If you bring up climate science at Thanksgiving dinner this year, what do you think will happen? Well, if you are like a lot of people, you might find yourself in the middle of a fight about the end of civilization or vast global hoaxes.
The instant polarization concerning climate science is nothing short of bizarre when you take the second part of the term—science—seriously. That’s because the science of climate science has made such remarkable advances over the last half-century, it should rightly be considered one of the great triumphs of humanity.
To understand how far climate science has come, you really have to focus on how far climate science has gone. That’s because we have a lot more than one planet, and one climate, to study these days.
Climate science is often called the study of long-term weather patterns. It may or may not rain tomorrow—that’s “weather,” not climate, and it gets hard to predict beyond a few days. But global circulation patterns, which move water around over yearlong timescales, are quite predictable. That’s because rotating planets with atmospheres that are heated on one side by a star represent a physical system that obeys very well-understood laws. Those laws translate into a basic understanding of how climate works and how it can change. Of course add an ocean, glaciers, volcanoes, and perhaps even life into the mix, and the whole system gets very complicated. But it’s still just the laws of physics and chemistry at work, and that means with enough effort, climate systems can be understood.
Earth was, of course, the first climate system people studied. It began back in the late 1800s when it became clear that the planet had undergone prolonged periods of cold called ice ages. Having huge areas of the Northern Hemisphere under a mile or two of ice for 100,000 years is definitely a problem of climate and not merely weather. The pioneers of the field struggled to understand what forces could drop the planet into the freezer for so long and, just as important, what forces got it out.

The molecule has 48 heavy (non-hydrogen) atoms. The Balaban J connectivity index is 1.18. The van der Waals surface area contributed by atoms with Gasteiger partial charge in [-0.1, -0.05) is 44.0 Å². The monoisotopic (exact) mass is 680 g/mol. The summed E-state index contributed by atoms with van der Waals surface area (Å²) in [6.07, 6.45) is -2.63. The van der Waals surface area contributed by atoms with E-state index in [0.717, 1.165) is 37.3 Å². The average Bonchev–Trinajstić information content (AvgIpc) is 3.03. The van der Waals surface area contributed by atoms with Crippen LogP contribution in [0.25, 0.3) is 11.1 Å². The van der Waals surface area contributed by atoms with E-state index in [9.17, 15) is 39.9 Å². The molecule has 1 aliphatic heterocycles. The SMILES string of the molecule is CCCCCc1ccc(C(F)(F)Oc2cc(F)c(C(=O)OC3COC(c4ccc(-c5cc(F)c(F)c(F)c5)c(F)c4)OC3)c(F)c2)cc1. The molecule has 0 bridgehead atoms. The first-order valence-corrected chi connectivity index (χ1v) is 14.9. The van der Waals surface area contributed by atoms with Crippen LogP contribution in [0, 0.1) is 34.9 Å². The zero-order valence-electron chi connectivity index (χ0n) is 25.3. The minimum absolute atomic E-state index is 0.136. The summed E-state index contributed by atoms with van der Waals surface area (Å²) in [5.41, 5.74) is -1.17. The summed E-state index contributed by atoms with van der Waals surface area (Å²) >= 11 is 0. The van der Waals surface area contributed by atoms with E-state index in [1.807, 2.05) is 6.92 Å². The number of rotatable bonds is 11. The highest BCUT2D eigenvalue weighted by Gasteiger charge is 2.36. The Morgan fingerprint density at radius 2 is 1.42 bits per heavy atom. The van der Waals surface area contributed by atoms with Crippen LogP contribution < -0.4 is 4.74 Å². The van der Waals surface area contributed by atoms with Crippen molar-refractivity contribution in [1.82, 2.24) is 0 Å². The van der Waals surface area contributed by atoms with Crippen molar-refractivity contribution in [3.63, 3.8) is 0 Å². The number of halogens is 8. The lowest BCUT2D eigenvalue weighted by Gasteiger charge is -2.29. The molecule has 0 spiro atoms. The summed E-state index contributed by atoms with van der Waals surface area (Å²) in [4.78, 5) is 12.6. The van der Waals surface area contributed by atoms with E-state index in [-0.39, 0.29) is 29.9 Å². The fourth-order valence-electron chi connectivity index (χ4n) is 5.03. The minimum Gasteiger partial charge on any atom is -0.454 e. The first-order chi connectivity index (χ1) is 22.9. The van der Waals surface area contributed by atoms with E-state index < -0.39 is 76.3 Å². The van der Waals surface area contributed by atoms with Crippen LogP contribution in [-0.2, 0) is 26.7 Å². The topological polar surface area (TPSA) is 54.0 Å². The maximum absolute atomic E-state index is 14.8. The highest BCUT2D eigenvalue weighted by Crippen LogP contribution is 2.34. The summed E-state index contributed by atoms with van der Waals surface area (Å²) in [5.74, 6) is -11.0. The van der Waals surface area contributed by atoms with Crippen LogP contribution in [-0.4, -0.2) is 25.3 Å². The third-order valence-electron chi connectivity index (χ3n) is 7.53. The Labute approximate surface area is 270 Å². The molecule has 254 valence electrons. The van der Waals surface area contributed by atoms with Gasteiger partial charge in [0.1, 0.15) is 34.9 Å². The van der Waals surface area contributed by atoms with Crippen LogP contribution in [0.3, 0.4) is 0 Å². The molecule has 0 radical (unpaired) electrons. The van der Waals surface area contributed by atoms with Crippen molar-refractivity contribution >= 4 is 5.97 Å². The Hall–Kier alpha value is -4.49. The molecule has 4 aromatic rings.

Anthropogenic climate forcing
It’s worth noting that one consequence of these early climate study efforts was the first recognition of “anthropogenic climate forcing.” The Swedish chemist Svante August Arrhenius was trying to understand the role of CO2 in ice ages when his calculations revealed the human use of coal was already starting to warm the planet. (Tell that to your climate-denying uncle who claims “global warming” is a modern hoax.)
But as the 20th century progressed, scientists eventually found themselves with more than one climate to study. Telescopic investigations of Mars and Venus opened up questions of a distinctly climatic nature. Radio observations of Venus implied surface temperatures of 700 degrees Fahrenheit, hotter than anyone could understand initially. And Mars not only showed seasons in the form of polar ice caps that grew and retreated, it also appeared to change color for months at time.
Once the space program took off, robotic probes to the planets gave scientists such a rich treasure trove of data that “comparative climate studies” became an actual thing. The insanely high temperatures on Venus were found to come from a runaway greenhouse effect. The occasionally strange colors of Mars came from planet-enveloping dust storms where tiny wind-blown particles absorbed sunlight, darkening the world below. What was learned from both of these planets was soon incorporated into the study of Earth’s climate where, for example, the role of dust became essential to understanding the terrifying possibility of a “nuclear winter.”
Soon every planet in the solar system with an atmosphere joined the comparative climate studies list. Jupiter, Saturn, Uranus, Neptune—they have all been investigated and they have all yielded new insights and new mysteries. We even have Titan, the giant moon of Saturn with a dense hydrocarbon atmosphere. Titan is the only other world with liquid on its surface—but you wouldn’t want to swim in it; it’s liquid methane.
These days, the frontiers of comparative climate studies lie light years out in space. We have discovered so many planets orbiting so many stars that the study of their possible climates now occupies a lot of astronomers. For a few worlds, we already have observations that translate into day and nighttime temperatures, the most basic of climate data. More important, over the next few decades telescopes will come on line that will let us study these climates in remarkable detail. The most exciting possibility is that we’ll find biospheres existing as part of the climate systems on some of these other worlds.
So don’t let anyone fool you. The “science” in “climate science” is not just healthy and robust; it’s some of the most exciting work out there.